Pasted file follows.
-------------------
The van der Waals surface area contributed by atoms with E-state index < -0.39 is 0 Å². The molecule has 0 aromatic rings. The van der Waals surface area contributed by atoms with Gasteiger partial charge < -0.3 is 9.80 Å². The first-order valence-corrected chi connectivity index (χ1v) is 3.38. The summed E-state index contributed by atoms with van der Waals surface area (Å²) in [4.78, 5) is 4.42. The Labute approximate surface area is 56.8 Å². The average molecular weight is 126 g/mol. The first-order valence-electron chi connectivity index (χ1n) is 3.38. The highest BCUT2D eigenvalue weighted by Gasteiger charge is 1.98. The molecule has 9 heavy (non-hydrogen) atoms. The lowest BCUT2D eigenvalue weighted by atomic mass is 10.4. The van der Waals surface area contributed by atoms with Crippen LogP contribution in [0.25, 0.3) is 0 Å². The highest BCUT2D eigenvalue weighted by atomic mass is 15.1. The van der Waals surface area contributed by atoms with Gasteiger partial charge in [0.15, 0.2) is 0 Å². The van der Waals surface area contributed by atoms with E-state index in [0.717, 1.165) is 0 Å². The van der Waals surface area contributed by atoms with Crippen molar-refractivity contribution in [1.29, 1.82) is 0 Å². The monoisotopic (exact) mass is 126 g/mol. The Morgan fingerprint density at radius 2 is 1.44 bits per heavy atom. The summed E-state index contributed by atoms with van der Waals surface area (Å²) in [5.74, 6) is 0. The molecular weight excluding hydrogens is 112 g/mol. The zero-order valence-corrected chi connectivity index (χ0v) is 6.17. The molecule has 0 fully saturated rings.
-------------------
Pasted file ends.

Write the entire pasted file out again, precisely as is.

The van der Waals surface area contributed by atoms with E-state index < -0.39 is 0 Å². The molecule has 0 aromatic rings. The van der Waals surface area contributed by atoms with Gasteiger partial charge < -0.3 is 9.80 Å². The first-order valence-corrected chi connectivity index (χ1v) is 3.38. The summed E-state index contributed by atoms with van der Waals surface area (Å²) in [4.78, 5) is 4.42. The Labute approximate surface area is 56.8 Å². The average molecular weight is 126 g/mol. The first-order valence-electron chi connectivity index (χ1n) is 3.38. The highest BCUT2D eigenvalue weighted by Gasteiger charge is 1.98. The molecule has 9 heavy (non-hydrogen) atoms. The lowest BCUT2D eigenvalue weighted by atomic mass is 10.4. The van der Waals surface area contributed by atoms with Crippen LogP contribution in [0.25, 0.3) is 0 Å². The highest BCUT2D eigenvalue weighted by atomic mass is 15.1. The van der Waals surface area contributed by atoms with Gasteiger partial charge in [0.15, 0.2) is 0 Å². The van der Waals surface area contributed by atoms with E-state index in [0.717, 1.165) is 0 Å². The van der Waals surface area contributed by atoms with Crippen molar-refractivity contribution in [1.29, 1.82) is 0 Å². The monoisotopic (exact) mass is 126 g/mol. The Morgan fingerprint density at radius 2 is 1.44 bits per heavy atom. The summed E-state index contributed by atoms with van der Waals surface area (Å²) in [5.74, 6) is 0. The molecular weight excluding hydrogens is 112 g/mol. The zero-order valence-corrected chi connectivity index (χ0v) is 6.17. The molecule has 0 fully saturated rings.